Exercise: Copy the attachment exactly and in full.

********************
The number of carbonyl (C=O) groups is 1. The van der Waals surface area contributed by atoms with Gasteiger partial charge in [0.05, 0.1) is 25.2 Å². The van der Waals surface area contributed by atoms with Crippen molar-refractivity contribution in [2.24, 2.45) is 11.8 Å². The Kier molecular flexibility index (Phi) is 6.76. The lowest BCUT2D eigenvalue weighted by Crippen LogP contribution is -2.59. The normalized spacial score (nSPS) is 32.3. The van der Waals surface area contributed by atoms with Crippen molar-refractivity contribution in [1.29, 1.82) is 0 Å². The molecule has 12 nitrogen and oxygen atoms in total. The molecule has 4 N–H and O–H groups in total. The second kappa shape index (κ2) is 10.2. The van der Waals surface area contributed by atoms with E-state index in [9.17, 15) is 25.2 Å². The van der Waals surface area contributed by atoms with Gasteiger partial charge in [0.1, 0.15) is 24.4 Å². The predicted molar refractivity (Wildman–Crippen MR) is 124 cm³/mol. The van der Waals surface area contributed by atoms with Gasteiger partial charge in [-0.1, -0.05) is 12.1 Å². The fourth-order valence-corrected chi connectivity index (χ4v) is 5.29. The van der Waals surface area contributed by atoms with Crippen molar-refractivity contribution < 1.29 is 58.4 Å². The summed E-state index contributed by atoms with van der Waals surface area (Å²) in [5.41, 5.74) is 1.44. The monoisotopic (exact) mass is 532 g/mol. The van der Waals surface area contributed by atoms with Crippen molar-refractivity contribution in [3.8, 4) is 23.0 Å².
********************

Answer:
The number of carbonyl (C=O) groups is 1. The van der Waals surface area contributed by atoms with Gasteiger partial charge in [0.05, 0.1) is 25.2 Å². The van der Waals surface area contributed by atoms with Crippen molar-refractivity contribution in [2.24, 2.45) is 11.8 Å². The Kier molecular flexibility index (Phi) is 6.76. The lowest BCUT2D eigenvalue weighted by Crippen LogP contribution is -2.59. The normalized spacial score (nSPS) is 32.3. The van der Waals surface area contributed by atoms with Crippen molar-refractivity contribution in [1.29, 1.82) is 0 Å². The molecule has 12 nitrogen and oxygen atoms in total. The molecule has 4 N–H and O–H groups in total. The second kappa shape index (κ2) is 10.2. The van der Waals surface area contributed by atoms with E-state index in [9.17, 15) is 25.2 Å². The van der Waals surface area contributed by atoms with Gasteiger partial charge in [0.1, 0.15) is 24.4 Å². The predicted molar refractivity (Wildman–Crippen MR) is 124 cm³/mol. The van der Waals surface area contributed by atoms with Gasteiger partial charge in [-0.1, -0.05) is 12.1 Å². The fourth-order valence-corrected chi connectivity index (χ4v) is 5.29. The van der Waals surface area contributed by atoms with Crippen molar-refractivity contribution < 1.29 is 58.4 Å². The summed E-state index contributed by atoms with van der Waals surface area (Å²) in [5.41, 5.74) is 1.44. The monoisotopic (exact) mass is 532 g/mol. The van der Waals surface area contributed by atoms with Crippen molar-refractivity contribution in [3.8, 4) is 23.0 Å².